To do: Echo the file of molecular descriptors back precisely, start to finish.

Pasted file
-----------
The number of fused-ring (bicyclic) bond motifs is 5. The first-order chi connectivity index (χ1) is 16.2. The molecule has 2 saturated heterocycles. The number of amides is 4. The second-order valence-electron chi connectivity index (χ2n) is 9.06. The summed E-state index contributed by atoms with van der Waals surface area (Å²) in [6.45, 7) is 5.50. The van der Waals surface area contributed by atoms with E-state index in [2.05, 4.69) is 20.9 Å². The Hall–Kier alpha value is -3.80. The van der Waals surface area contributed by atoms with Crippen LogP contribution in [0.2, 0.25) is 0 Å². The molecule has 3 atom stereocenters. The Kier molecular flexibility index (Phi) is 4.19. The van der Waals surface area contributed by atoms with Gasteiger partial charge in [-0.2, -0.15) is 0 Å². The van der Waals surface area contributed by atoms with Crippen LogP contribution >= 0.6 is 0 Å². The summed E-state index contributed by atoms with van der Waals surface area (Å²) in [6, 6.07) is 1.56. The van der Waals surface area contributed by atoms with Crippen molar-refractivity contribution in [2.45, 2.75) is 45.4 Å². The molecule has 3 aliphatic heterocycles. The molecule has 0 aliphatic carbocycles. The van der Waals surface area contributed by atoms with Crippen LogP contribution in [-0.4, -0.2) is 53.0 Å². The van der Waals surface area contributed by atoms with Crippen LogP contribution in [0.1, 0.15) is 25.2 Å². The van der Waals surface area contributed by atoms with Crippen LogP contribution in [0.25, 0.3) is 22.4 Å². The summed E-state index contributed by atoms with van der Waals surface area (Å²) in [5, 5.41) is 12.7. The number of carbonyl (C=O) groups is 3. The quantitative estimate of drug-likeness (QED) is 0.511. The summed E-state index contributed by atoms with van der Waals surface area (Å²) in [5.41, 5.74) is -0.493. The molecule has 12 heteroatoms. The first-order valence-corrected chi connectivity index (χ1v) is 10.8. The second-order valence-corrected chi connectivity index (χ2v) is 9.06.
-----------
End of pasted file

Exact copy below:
The number of fused-ring (bicyclic) bond motifs is 5. The first-order chi connectivity index (χ1) is 16.2. The molecule has 2 saturated heterocycles. The number of amides is 4. The second-order valence-electron chi connectivity index (χ2n) is 9.06. The summed E-state index contributed by atoms with van der Waals surface area (Å²) in [6.45, 7) is 5.50. The van der Waals surface area contributed by atoms with E-state index in [2.05, 4.69) is 20.9 Å². The Hall–Kier alpha value is -3.80. The van der Waals surface area contributed by atoms with Crippen LogP contribution in [0.2, 0.25) is 0 Å². The molecule has 3 atom stereocenters. The Kier molecular flexibility index (Phi) is 4.19. The van der Waals surface area contributed by atoms with Gasteiger partial charge in [-0.2, -0.15) is 0 Å². The van der Waals surface area contributed by atoms with Crippen LogP contribution >= 0.6 is 0 Å². The summed E-state index contributed by atoms with van der Waals surface area (Å²) in [6, 6.07) is 1.56. The van der Waals surface area contributed by atoms with Crippen molar-refractivity contribution in [2.45, 2.75) is 45.4 Å². The molecule has 3 aliphatic heterocycles. The molecule has 0 aliphatic carbocycles. The van der Waals surface area contributed by atoms with Crippen LogP contribution in [-0.4, -0.2) is 53.0 Å². The van der Waals surface area contributed by atoms with Crippen LogP contribution in [0.1, 0.15) is 25.2 Å². The van der Waals surface area contributed by atoms with Crippen LogP contribution in [0.25, 0.3) is 22.4 Å². The summed E-state index contributed by atoms with van der Waals surface area (Å²) in [5, 5.41) is 12.7. The number of carbonyl (C=O) groups is 3. The quantitative estimate of drug-likeness (QED) is 0.511. The summed E-state index contributed by atoms with van der Waals surface area (Å²) in [5.41, 5.74) is -0.493. The molecule has 12 heteroatoms. The first-order valence-corrected chi connectivity index (χ1v) is 10.8. The second-order valence-corrected chi connectivity index (χ2v) is 9.06.